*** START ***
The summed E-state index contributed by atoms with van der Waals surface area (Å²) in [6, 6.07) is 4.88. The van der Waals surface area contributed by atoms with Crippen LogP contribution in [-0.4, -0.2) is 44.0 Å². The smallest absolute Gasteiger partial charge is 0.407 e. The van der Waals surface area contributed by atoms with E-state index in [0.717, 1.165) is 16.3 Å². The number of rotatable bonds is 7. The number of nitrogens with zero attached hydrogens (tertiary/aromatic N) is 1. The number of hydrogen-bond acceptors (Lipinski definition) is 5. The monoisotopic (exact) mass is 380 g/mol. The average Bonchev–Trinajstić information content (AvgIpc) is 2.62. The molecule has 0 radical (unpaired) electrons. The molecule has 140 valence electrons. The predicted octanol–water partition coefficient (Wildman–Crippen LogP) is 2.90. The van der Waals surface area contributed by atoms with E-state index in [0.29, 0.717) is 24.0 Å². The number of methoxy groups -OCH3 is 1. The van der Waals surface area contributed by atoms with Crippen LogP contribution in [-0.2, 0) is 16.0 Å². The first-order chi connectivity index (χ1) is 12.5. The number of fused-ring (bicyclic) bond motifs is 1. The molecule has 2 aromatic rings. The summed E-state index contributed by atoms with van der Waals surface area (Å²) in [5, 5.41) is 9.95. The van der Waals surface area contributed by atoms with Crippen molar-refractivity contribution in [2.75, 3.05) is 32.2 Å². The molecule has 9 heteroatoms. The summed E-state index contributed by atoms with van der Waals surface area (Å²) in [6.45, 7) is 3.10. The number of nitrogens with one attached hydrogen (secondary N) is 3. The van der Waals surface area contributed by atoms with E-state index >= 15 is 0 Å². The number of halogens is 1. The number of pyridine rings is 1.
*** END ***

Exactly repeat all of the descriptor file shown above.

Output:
The summed E-state index contributed by atoms with van der Waals surface area (Å²) in [6, 6.07) is 4.88. The van der Waals surface area contributed by atoms with Crippen LogP contribution in [-0.4, -0.2) is 44.0 Å². The smallest absolute Gasteiger partial charge is 0.407 e. The van der Waals surface area contributed by atoms with E-state index in [0.717, 1.165) is 16.3 Å². The number of rotatable bonds is 7. The number of nitrogens with zero attached hydrogens (tertiary/aromatic N) is 1. The number of hydrogen-bond acceptors (Lipinski definition) is 5. The monoisotopic (exact) mass is 380 g/mol. The average Bonchev–Trinajstić information content (AvgIpc) is 2.62. The molecule has 0 radical (unpaired) electrons. The molecule has 140 valence electrons. The predicted octanol–water partition coefficient (Wildman–Crippen LogP) is 2.90. The van der Waals surface area contributed by atoms with E-state index in [0.29, 0.717) is 24.0 Å². The number of methoxy groups -OCH3 is 1. The van der Waals surface area contributed by atoms with Crippen LogP contribution in [-0.2, 0) is 16.0 Å². The first-order chi connectivity index (χ1) is 12.5. The number of fused-ring (bicyclic) bond motifs is 1. The molecule has 2 aromatic rings. The summed E-state index contributed by atoms with van der Waals surface area (Å²) in [5, 5.41) is 9.95. The van der Waals surface area contributed by atoms with Crippen molar-refractivity contribution in [2.75, 3.05) is 32.2 Å². The molecule has 9 heteroatoms. The summed E-state index contributed by atoms with van der Waals surface area (Å²) in [6.45, 7) is 3.10. The number of nitrogens with one attached hydrogen (secondary N) is 3. The van der Waals surface area contributed by atoms with E-state index >= 15 is 0 Å². The number of halogens is 1. The number of pyridine rings is 1.